When Did You Decide You Were An Experienced Driver?

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Bird-One's Comment
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Was thinking about this while reading Junkyard K9's post on his one year (congrats by the way). Was it reaching your 1 year? 2 year? Maybe a certain milestone.

And if you don't feel you are an experienced driver what do you feel you need to accomplish to be considered one?

Brett Aquila's Comment
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I've always felt that the learning curve kinda goes like this:

  • First 3 months - you're a total mess. You either do everything wrong, inefficiently, or you just get lucky! Regardless, the entire goal is to not hit anything and try to make all of your appointments on time. Absolutely nothing comes easy and nothing is automatic. You have to think about every move you make all the time and it's exhausting. If you don't hit anything and get to all of your appointments on time you've done fantastically well
  • Months 3 - 6 you've learned a lot from your mistakes those first few months and you're getting better in every way. Your time management, navigation, backing, and your understanding of the job and the industry as a whole has improved noticeably. It's still pretty clumsy and awkward at times, but much easier than it was.
  • Months 6 - 12 you're really catching on at this point. You should be able to turn a lot more miles because you're far more efficient with your load planning and time management. You should be making all of your appointments on time. You've developed a better understanding of how to communicate with dispatch, how your company distributes freight, and how to move appointments ahead or other tricks to turn more miles each week. There will even be days when you're smiling and thinking, "Hey, I'm really starting to like this job! I think I can do this!"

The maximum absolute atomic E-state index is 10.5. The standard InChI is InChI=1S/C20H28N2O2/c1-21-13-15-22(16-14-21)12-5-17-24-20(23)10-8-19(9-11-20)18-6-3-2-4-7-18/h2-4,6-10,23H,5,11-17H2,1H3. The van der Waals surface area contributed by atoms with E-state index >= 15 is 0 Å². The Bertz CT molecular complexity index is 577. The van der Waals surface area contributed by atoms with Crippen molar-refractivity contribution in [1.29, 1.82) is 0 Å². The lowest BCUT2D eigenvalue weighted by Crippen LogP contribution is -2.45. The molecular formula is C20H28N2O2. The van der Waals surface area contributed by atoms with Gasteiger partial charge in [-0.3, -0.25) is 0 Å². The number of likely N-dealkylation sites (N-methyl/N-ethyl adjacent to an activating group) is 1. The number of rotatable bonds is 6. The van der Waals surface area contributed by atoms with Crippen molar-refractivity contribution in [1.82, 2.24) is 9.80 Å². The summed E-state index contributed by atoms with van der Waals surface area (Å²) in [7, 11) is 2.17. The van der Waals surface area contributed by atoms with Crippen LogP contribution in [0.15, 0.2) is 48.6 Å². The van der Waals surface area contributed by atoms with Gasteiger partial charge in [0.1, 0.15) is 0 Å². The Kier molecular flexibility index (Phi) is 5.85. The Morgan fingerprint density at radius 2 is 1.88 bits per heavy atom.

• Years 2 through 4 you're digging deeper into the finer nuances of the job, the industry, and the lifestyle. You're amassing all sorts of tips, tricks, and techniques to maximize the usage of your time and avoid all of the little pitfalls that rookies run into regularly. You've developed a strong relationship with dispatch and you have an excellent understanding of what you need from them, and what they need from you in order to keep your wheels turning. You've developed a strong reputation at your company and if it's a solid one you're going to be getting a lot more favors from dispatch and leniency when it comes to the rules that apply to most other drivers. At this stage you're really honing your craft and realizing that almost every detail matters in the grand scheme of things. Everything can either be a tool to help you, or a detriment accomplishing your mileage and service goals.
  • Year 5 and beyond you've become a truly polished professional - a real Top Tier Driver. You are just killing it. You've pretty much seen it all, done it all, and almost nothing ever stumps you. You have an answer for pretty much every challenge that gets thrown your way. No one outperforms you when you're at your best, which is pretty much all the time. You're truly enjoying your time on the road and you know at this point that you've reached the pinnacle of this career in terms of productivity, efficiency, and earnings. Your reputation should be so spectacular within your company that they'll just bend over backwards for you every chance they get as long as you keep performing at the highest level. At this stage you can dress like a cowboy even if you're not from Texas or Wyoming.